Police confiscate Russian newspaper's computers
|Publisher||Committee to Protect Journalists|
|Publication Date||5 February 2008|
|Cite as||Committee to Protect Journalists, Police confiscate Russian newspaper's computers, 5 February 2008, available at: http://www.refworld.org/docid/47d1535a61.html [accessed 27 July 2016]|
|Disclaimer||This is not a UNHCR publication. UNHCR is not responsible for, nor does it necessarily endorse, its content. Any views expressed are solely those of the author or publisher and do not necessarily reflect those of UNHCR, the United Nations or its Member States.|
New York, February 5, 2008 – On Friday, police in the southern Russian city of Togliatti raided the newsroom of an independent weekly, confiscating all 20 of its computers, newspaper staff told CPJ.
Special agents from the police department for high-tech crimes told the staff of Tolyatinskoye Obozreniye (Togliatti Review) that they were confiscating the equipment to check for alleged use of counterfeit software. The newspaper staff said they believe they are being harassed because they have backed an opposition candidate in local mayoral elections scheduled for March 2.
"This kind of harassment in the run-up to elections is a blatant attempt to shut-down opposition voices in the media," said CPJ Executive Director Joel Simon. "We call on Russian authorities to return Tolyatinskoye Obozreniye's computers immediately to allow the paper to return to production."
According to newspaper staff, police raided thenewsroom on Friday afternoon, claiming they had been tipped off to alleged pirated software use. Tolyatinskoye Obozreniye Director Igor Kvasov told CPJ his newspaper bought its software licenses from the local Microsoft distributor last December and tried to show police the documents.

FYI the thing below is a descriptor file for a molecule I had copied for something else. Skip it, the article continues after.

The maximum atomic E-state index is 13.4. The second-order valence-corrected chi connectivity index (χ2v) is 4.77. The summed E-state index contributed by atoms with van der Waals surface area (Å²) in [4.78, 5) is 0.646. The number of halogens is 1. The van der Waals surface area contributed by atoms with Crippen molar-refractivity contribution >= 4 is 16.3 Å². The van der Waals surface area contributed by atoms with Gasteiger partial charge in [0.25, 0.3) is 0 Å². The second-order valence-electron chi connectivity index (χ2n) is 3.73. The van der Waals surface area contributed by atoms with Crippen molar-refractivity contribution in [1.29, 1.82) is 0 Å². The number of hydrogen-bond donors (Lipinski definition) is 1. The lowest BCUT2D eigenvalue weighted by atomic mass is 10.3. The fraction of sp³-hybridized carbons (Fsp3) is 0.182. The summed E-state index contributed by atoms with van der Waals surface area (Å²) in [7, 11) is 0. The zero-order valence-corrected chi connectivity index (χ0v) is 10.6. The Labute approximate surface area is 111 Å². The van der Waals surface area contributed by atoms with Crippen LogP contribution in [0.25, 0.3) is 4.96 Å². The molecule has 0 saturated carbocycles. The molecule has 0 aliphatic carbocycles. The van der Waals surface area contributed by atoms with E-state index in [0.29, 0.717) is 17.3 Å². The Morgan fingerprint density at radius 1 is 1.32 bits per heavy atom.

Using a similar pretext – the presence of pirated software – police raided newsrooms of the independent newspaper Novaya Gazeta and news agency Regnum in Samara in May. In November, police again raided the Novaya Gazeta bureau, confiscating the remaining computers and effectively shuttering the newspaper.
Kvasov told CPJ his newspaper has been subject to harassment before, and that it seemed to be related to the paper's support of opposition mayoral candidate Sergey Andreyev, who is critical of the governing United Russia party. "We are bound by law to give space to all the candidates," Kvasov told CPJ, adding that they have also chosen to endorse Andreyev. Kvasov said other local newspapers are afraid to cover the candidate's campaign for fear of official harassment.
Last week, police tried to seize the print-run of the paper that contained articles on Andreyev. Yesterday, tax police informed the newspaper there would be an unscheduled inspection, Kvasov told CPJ.
Kvasov said he believes police will return computers in a month – after the polls are closed. Tolyatinskoye Obozreniye Editor-in-Chief Pavel Kaledin said the staff will use their personal computers to continue publishing. Kvasov said he had filed a complaint with the local prosecutor's office to protest the police actions, including a series of mistakes on the warrant served.
Tolyatinskoye Obozreniye has had two of its editors murdered since 2002. Valery Ivanov was shot dead outside his home in August of that year and Aleksei Sidorov was stabbed to death in October 2003. According to newspaper staff, authorities have failed to fully investigate the killings. Tolyatinskoye Obozreniye is known for its investigative reporting on organized crime and government corruption in the industrialized city of Togliatti.